- The Washington Times - Friday, October 1, 2010

Osama bin Laden is best known as a jihadist extremist, but he’s lately added “eco-warrior” to his resume. In a new tape posted on a terrorist website, the al Qaeda leader waves the emerald banner of ecology alongside the green battle flag of Islam.

“Massive climate change is affecting our nation and is causing great catastrophes throughout the Islamic world,” bin Laden says, as part of an 11-minute address about disaster relief efforts in Pakistan. Global warming, according to the terrorist mastermind, has killed more people than war.

The bulk of bin Laden’s message concerns reforming humanitarian assistance programs; here the terrorist adopts the role of Good Samaritan. “What governments spend on relief work is secondary to what they spend on armies,” he says, neglecting to note that in the current relief effort in Pakistan, as in most such natural-disaster responses, the military plays a critical role in providing transportation, food, water and medical support. It’s fair to say that without military participation, civilian assistance efforts would have a fraction of the impact they do now.

Bin Laden’s solution is to set up an Islamic relief organization that would promote development and agricultural programs and find means to prevent future flooding like the kind that has ravaged Pakistan. “If governments spent [on relief] only 1 percent of what is spent on armies,” he says, “they would change the face of the world for poor people.” Plus, he might have added, you can’t hug children with nuclear arms.

Like many global-warming alarmists, bin Laden is cynically exploiting natural disasters to further his anti-Western, leftist agenda. The terrorist’s approach is similar to the current faddish notion of “global climate disruption” being pushed by President Obama’s science adviser John P. Holdren. In this respect, bin Laden would fit right in at Democratic policy-making sessions. Al Qaeda’s leader is no newcomer to the global-warming craze. “Discussing climate change is not an intellectual luxury, but a reality,” bin Laden said in January. “All of the industrialized countries, especially the big ones, bear responsibility for the global-warming crisis.” That line easily could have been written by Al Gore.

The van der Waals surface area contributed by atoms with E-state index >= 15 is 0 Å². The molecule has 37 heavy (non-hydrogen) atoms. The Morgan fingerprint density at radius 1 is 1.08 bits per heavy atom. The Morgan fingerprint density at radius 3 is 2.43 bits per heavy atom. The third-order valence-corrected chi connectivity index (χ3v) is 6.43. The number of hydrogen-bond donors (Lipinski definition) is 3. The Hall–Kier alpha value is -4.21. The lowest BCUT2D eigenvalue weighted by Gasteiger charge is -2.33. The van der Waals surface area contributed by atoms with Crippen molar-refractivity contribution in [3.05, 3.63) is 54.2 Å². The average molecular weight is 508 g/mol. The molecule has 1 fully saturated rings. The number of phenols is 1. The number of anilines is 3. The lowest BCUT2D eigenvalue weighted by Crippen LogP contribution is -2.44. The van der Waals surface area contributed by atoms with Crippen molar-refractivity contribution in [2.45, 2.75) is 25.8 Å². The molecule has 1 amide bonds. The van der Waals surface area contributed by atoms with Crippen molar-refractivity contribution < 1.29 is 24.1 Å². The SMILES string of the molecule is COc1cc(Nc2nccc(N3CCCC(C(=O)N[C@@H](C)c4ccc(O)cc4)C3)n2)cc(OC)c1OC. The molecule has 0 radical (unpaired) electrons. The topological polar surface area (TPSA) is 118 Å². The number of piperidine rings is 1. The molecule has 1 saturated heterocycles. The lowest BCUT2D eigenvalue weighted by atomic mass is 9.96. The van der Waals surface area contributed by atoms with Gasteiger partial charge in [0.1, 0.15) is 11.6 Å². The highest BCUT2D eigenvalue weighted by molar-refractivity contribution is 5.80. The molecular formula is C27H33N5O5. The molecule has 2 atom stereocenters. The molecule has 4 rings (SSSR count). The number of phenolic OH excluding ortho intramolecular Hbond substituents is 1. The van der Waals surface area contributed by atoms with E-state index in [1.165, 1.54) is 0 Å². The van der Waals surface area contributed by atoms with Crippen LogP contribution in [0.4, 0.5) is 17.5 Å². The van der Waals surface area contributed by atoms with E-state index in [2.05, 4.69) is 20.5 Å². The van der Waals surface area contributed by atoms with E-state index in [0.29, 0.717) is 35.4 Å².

In 2007, bin Laden warned that “all of mankind is in danger because of the global warming resulting to a large degree from the emissions of the factories of the major corporations,” and that this was causing “the death and displacement of millions of human beings because of that, especially in Africa.” As early as 2002, in a letter to the American people, bin Laden explained that one of the reasons he was waging war on the United States was that Americans “have destroyed nature with your industrial waste and gases more than any other nation in history.” In other words, the World Trade Center’s Twin Towers were brought down because America lacked adequate carbon emission controls.

Bin Laden may not be dropping “Islam First!” for “Earth First!” but he is setting a good example of the low-carbon-footprint life by living in a cave. It’s doubtful that he can reinvent himself as an environmental activist, but at least he’s consistent in his dedication to losing causes.